Teaching Abroad Webster University I Career Planning & Development Center

Information and website links have been provided as a convenience for users and the Webster University Career Planning & Development Center (CPDC) is not responsible for the contents of any linked site. This resource is not a comprehensive list.

Why Teach Abroad?

What interests you about teaching abroad? What type of experience are you looking for?

As you clarify your goals, it can help you find the best opportunity for you. If you have an interest in experiencing different cultures, there are a variety of ways to gain experience.

Whether that’s studying abroad, traveling, completing an internship abroad, volunteering, or participating in cultural activities domestically, there’s an opportunity for you.

If you are committed to education and cross-cultural communication, read on.


There are a wide variety of opportunities to teach abroad. Opportunities may be paid or unpaid. Depending on the opportunity, it is possible to receive housing support/stipend, travel costs, and salary/set stipend.

There is also a spectrum in the level of commitment in terms of number of students and classes, level of teaching responsibilities, amount of support, and hours of work per week.

School Based Setting for Licensed Teachers

  • International Independent Schools
  • Department of Defense Schools

Local Schools & Programs

  • Government Sponsored Programs

Volunteer & Service Opportunities

  • Non-Governmental Organizations
  • Peace Corps Education Sector

For-Profit Sector

  • Language Instruction and Tutoring Companies

Be sure to note that experiences can also differ based on the population served (businesspersons learning English, local schools, under-served communities, schools for diplomats and ex patriates, etc.). Commitments for school based positions or the Peace Corps are often two years. Volunteer opportunities may be much shorter time commitments.


Qualifications will vary based on the setting you are targeting. If you are looking to teach in a school based setting such as at a Department of Defense (DOD) or independent international school, it will be expected that you have an education background and maintain teacher licensure in a US state or country of teacher preparation for your content area.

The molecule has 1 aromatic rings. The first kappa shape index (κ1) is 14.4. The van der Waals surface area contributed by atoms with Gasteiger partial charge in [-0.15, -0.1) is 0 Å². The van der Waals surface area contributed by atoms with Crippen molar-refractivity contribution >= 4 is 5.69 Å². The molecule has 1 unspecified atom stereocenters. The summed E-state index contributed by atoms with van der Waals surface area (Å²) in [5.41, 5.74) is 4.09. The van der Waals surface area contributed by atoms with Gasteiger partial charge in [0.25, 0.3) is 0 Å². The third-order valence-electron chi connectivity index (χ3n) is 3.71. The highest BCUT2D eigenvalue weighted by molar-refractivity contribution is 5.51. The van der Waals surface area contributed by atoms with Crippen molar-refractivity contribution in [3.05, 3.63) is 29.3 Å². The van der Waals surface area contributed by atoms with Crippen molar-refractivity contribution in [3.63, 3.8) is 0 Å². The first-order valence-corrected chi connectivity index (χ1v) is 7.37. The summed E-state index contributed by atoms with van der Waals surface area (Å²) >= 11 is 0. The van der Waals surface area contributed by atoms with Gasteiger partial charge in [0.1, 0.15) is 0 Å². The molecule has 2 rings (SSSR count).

Many programs teaching English abroad only require a Bachelor’s degree and being a native English speaker. For service opportunities, there may be no specific requirements.

Some form of certification/related experience can certainly be beneficial (both with the application process and easing the transition for you). Common acronyms for certification types include TEFL (Teaching English as a Foreign Language), TESL (Teaching English as a Second Language), TESOL (Teaching of English to Speakers of Other Languages), and CELTA (Certificate in Teaching English to Speakers of Other Languages). If you consider certification or coursework, be sure to factor in the cost, length of program, rigor, and focus of the program.

Some schools/agencies/countries have restrictions based on age, nationality, years of experience, etc. Regardless of the type of opportunity, organizations value flexibility, language skills, teaching or related experience, and international interest/experience.

Location Impacts Opportunities

There are opportunities all over the world for teaching and English language instruction. However, there are some general guidelines about the likelihood of obtaining positions.

Western Europe, Canada, Australia

  • It is much more challenging to obtain teaching positions as there is greater competition due to level of interest and number of experienced teachers. There is often a requirement of 2 years of experience for school based positions. Additional competition exists as there may be preferences for their own citizens, limit of visas from Non-EU or Commonwealth countries, and agreements between EU or Commonwealth countries. There are opportunities for English teaching jobs, but less so than other areas of the world.

Eastern Europe, Asia, Middle East, Africa, Central/South America

  • It is often easier to obtain school based positions as a newer teacher in these areas of the world. There are a variety of opportunities to teach English in these areas, especially in Asia.



Financial Cost

  • Salary and any benefits may vary widely.
  • Exchange rates and cost of living will also impact your lifestyle and ability to save money.
  • If paid in local currency, the stability of the currency is an important consideration.
  • You may be subject to tax laws both in the U.S. and in the country of employment. Do your research.